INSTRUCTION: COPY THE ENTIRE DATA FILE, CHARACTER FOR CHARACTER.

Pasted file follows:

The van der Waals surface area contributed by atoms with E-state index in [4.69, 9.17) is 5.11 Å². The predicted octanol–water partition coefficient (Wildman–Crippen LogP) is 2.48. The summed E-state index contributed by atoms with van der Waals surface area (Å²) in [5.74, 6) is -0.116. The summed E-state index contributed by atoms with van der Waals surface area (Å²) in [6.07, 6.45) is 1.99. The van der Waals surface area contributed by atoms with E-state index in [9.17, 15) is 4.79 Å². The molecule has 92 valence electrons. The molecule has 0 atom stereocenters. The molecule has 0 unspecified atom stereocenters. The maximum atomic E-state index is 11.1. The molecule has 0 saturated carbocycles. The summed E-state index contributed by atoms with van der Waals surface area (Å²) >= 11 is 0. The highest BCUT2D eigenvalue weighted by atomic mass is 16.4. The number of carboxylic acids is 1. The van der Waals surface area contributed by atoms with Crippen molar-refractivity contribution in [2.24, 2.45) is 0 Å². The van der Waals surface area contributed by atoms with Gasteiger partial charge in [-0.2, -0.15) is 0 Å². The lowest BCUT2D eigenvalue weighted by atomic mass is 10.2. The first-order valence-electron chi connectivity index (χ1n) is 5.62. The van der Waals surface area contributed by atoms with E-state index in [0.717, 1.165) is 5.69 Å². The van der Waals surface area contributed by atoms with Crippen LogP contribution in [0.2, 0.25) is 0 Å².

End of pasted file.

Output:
The van der Waals surface area contributed by atoms with E-state index in [4.69, 9.17) is 5.11 Å². The predicted octanol–water partition coefficient (Wildman–Crippen LogP) is 2.48. The summed E-state index contributed by atoms with van der Waals surface area (Å²) in [5.74, 6) is -0.116. The summed E-state index contributed by atoms with van der Waals surface area (Å²) in [6.07, 6.45) is 1.99. The van der Waals surface area contributed by atoms with E-state index in [9.17, 15) is 4.79 Å². The molecule has 92 valence electrons. The molecule has 0 atom stereocenters. The molecule has 0 unspecified atom stereocenters. The maximum atomic E-state index is 11.1. The molecule has 0 saturated carbocycles. The summed E-state index contributed by atoms with van der Waals surface area (Å²) >= 11 is 0. The highest BCUT2D eigenvalue weighted by atomic mass is 16.4. The number of carboxylic acids is 1. The van der Waals surface area contributed by atoms with Crippen molar-refractivity contribution in [2.24, 2.45) is 0 Å². The van der Waals surface area contributed by atoms with Gasteiger partial charge in [-0.2, -0.15) is 0 Å². The lowest BCUT2D eigenvalue weighted by atomic mass is 10.2. The first-order valence-electron chi connectivity index (χ1n) is 5.62. The van der Waals surface area contributed by atoms with E-state index in [0.717, 1.165) is 5.69 Å². The van der Waals surface area contributed by atoms with Crippen LogP contribution in [0.2, 0.25) is 0 Å².